5. Weather the Pantheon

Come rain or come shine the Pantheon never fails to disappoint. You can watch the sun move or rain fall through the oculus. One of Rome’s most ancient intact structures its roof is the single largest, unreinforced concrete dome in the entire world. This ancient wonder is still a functioning Catholic church that holds daily mass and holds the tombs of the artists Raphael and of several poets and Italian Kings.

One of the best things to do in Rome is to visit the Pantheon in any kind of weather.
In a city full of ancient monuments, the Pantheon is one of the oldest.

6. Go Underground

Rome is a city of layers. Literally centuries of history and jumbled up on top of each other. To give you a sense of how the city’s has changed think about that the Roman Forum was once street level. There is so much to explore underground in Rome. Centuries of history of a Roman house is recreated with marble fragments brought to life with video re-creations at The Domus Romane di Palazzo Valentina. There may be up to forty catacombs ancient Roman and early Christian underground burial places underneath Rome. Along the Appian Way are he Catacombs of Santa Domitilla, Catacombs of San Callisto and The Catacombs of San Sebastiano.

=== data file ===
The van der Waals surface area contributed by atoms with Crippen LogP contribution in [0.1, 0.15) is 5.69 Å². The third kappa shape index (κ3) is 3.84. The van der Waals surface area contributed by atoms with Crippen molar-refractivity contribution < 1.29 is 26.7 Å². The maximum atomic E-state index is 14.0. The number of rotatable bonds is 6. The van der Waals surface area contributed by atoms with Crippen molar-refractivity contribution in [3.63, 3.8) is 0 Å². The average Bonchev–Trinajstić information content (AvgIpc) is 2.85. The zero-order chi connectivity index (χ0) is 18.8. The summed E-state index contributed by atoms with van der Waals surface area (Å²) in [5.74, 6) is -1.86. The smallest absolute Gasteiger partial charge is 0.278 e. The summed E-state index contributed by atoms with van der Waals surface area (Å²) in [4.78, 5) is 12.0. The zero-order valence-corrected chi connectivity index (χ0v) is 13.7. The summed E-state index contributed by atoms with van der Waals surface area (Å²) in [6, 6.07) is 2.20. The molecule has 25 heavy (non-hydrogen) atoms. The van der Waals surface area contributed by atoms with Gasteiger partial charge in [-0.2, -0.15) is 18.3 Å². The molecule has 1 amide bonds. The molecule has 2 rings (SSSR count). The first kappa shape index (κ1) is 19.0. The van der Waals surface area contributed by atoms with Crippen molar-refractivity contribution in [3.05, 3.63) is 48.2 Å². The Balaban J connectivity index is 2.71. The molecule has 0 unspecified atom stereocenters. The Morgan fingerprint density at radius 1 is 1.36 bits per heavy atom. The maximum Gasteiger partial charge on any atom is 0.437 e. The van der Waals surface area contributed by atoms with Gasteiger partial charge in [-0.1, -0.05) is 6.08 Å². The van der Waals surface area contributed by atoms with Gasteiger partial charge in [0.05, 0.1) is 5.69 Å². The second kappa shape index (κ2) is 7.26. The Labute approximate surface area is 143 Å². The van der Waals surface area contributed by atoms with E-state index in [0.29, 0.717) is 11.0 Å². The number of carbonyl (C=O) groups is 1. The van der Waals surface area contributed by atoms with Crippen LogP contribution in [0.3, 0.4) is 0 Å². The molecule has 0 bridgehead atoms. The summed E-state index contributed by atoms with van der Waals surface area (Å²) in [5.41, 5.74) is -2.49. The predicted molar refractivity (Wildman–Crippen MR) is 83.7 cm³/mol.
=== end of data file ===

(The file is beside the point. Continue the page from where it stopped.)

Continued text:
7. Walk in the Park

There are lots of green spaces among the churches and cobblestone in Rome. The Villa Borghese has a lake, a zoo, several playgrounds even tiny ponies for children to ride! Visit a neighborhood market or at the Alimentari (deli) and have a picnic lunch on the grass under a tree. This park is also where you will find one of the city’s finest art collections inside the Galleria Borghese

Checking out ancient monuments like the Arch of Septimius Severus is one of our favorite things to do in Rome.
The Arch of Septimius Severus. Photo Credit: Robert Lowe

3 Things NOT to Do in Rome

8. Eat early

Italians are very particular about what you eat and when you eat it. Lunch is from 1:00-3:00pm and it is not easy to find a good restaurant open for dinner before 8:00pm on a summers evening. Plan on gelato and pizza al taglio snacks to ease any hunger pangs. You have surely heard that you can not order a cappuccino after 11:00am. That is only partly true. What is most important is that you don’t order a cappuccino after a meal. Save your cappuccinos for breakfast or late afternoon.

9. Stand in line

If you are visiting Rome from March-November the city will be crowded. Many of the most popular sites have long entrance lines and no shade. Save yourself a long and hot wait and book ahead for as many sites as you can in order to skip the lines in Rome.

10. Sit down

Or do. It really is your choice but know that the price of your coffee or gelato can be dramatically different depending on whether you stand at the bar or sit at a table. Make sure you ask. You are welcome to sit at most Roman fountains and on the famous Spanish Steps but you can not eat or drink there.